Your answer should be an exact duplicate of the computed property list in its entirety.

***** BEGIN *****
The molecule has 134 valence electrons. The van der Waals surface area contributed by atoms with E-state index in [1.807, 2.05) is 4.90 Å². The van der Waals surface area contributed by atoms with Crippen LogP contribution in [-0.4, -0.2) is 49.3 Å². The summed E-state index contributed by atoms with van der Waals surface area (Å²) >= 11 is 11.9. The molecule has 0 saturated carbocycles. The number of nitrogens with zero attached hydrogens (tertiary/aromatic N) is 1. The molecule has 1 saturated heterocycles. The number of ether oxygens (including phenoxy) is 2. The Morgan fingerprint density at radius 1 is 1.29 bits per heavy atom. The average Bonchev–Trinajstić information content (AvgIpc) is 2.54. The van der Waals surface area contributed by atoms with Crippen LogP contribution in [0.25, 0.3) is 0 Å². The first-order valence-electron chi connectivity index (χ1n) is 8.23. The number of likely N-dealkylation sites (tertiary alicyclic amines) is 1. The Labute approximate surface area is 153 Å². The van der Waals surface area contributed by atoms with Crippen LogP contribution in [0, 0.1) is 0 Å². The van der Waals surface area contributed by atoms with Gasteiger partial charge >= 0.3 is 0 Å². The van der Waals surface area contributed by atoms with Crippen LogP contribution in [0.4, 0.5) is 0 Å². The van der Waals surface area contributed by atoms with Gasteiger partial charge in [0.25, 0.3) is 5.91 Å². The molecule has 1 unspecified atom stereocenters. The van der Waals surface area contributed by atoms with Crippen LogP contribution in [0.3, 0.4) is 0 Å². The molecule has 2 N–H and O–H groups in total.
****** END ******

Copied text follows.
The molecule has 134 valence electrons. The van der Waals surface area contributed by atoms with E-state index in [1.807, 2.05) is 4.90 Å². The van der Waals surface area contributed by atoms with Crippen LogP contribution in [-0.4, -0.2) is 49.3 Å². The summed E-state index contributed by atoms with van der Waals surface area (Å²) >= 11 is 11.9. The molecule has 0 saturated carbocycles. The number of nitrogens with zero attached hydrogens (tertiary/aromatic N) is 1. The molecule has 1 saturated heterocycles. The number of ether oxygens (including phenoxy) is 2. The Morgan fingerprint density at radius 1 is 1.29 bits per heavy atom. The average Bonchev–Trinajstić information content (AvgIpc) is 2.54. The van der Waals surface area contributed by atoms with Crippen LogP contribution in [0.25, 0.3) is 0 Å². The first-order valence-electron chi connectivity index (χ1n) is 8.23. The number of likely N-dealkylation sites (tertiary alicyclic amines) is 1. The Labute approximate surface area is 153 Å². The van der Waals surface area contributed by atoms with Crippen LogP contribution in [0, 0.1) is 0 Å². The van der Waals surface area contributed by atoms with Gasteiger partial charge >= 0.3 is 0 Å². The van der Waals surface area contributed by atoms with Crippen LogP contribution in [0.4, 0.5) is 0 Å². The van der Waals surface area contributed by atoms with Gasteiger partial charge in [0.25, 0.3) is 5.91 Å². The molecule has 1 unspecified atom stereocenters. The van der Waals surface area contributed by atoms with Crippen LogP contribution in [0.3, 0.4) is 0 Å². The molecule has 2 N–H and O–H groups in total.